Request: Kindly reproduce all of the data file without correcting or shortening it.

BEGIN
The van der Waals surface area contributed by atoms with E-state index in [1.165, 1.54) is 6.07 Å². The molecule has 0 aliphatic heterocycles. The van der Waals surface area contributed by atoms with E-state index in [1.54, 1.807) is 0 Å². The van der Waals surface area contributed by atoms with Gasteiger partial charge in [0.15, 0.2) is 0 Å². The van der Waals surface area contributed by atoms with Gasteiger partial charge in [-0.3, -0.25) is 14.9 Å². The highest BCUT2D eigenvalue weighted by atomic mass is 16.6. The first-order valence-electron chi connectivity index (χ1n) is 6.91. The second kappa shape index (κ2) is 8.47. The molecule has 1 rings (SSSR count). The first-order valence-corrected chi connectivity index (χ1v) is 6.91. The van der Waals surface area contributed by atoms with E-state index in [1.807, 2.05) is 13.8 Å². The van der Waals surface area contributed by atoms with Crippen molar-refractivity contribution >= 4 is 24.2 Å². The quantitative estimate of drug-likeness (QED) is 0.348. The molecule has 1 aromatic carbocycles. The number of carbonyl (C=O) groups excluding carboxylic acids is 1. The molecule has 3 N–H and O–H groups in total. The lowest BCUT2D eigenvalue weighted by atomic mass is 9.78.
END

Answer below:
The van der Waals surface area contributed by atoms with E-state index in [1.165, 1.54) is 6.07 Å². The molecule has 0 aliphatic heterocycles. The van der Waals surface area contributed by atoms with E-state index in [1.54, 1.807) is 0 Å². The van der Waals surface area contributed by atoms with Gasteiger partial charge in [0.15, 0.2) is 0 Å². The van der Waals surface area contributed by atoms with Gasteiger partial charge in [-0.3, -0.25) is 14.9 Å². The highest BCUT2D eigenvalue weighted by atomic mass is 16.6. The first-order valence-electron chi connectivity index (χ1n) is 6.91. The second kappa shape index (κ2) is 8.47. The molecule has 1 rings (SSSR count). The first-order valence-corrected chi connectivity index (χ1v) is 6.91. The van der Waals surface area contributed by atoms with E-state index in [1.807, 2.05) is 13.8 Å². The van der Waals surface area contributed by atoms with Crippen molar-refractivity contribution >= 4 is 24.2 Å². The quantitative estimate of drug-likeness (QED) is 0.348. The molecule has 1 aromatic carbocycles. The number of carbonyl (C=O) groups excluding carboxylic acids is 1. The molecule has 3 N–H and O–H groups in total. The lowest BCUT2D eigenvalue weighted by atomic mass is 9.78.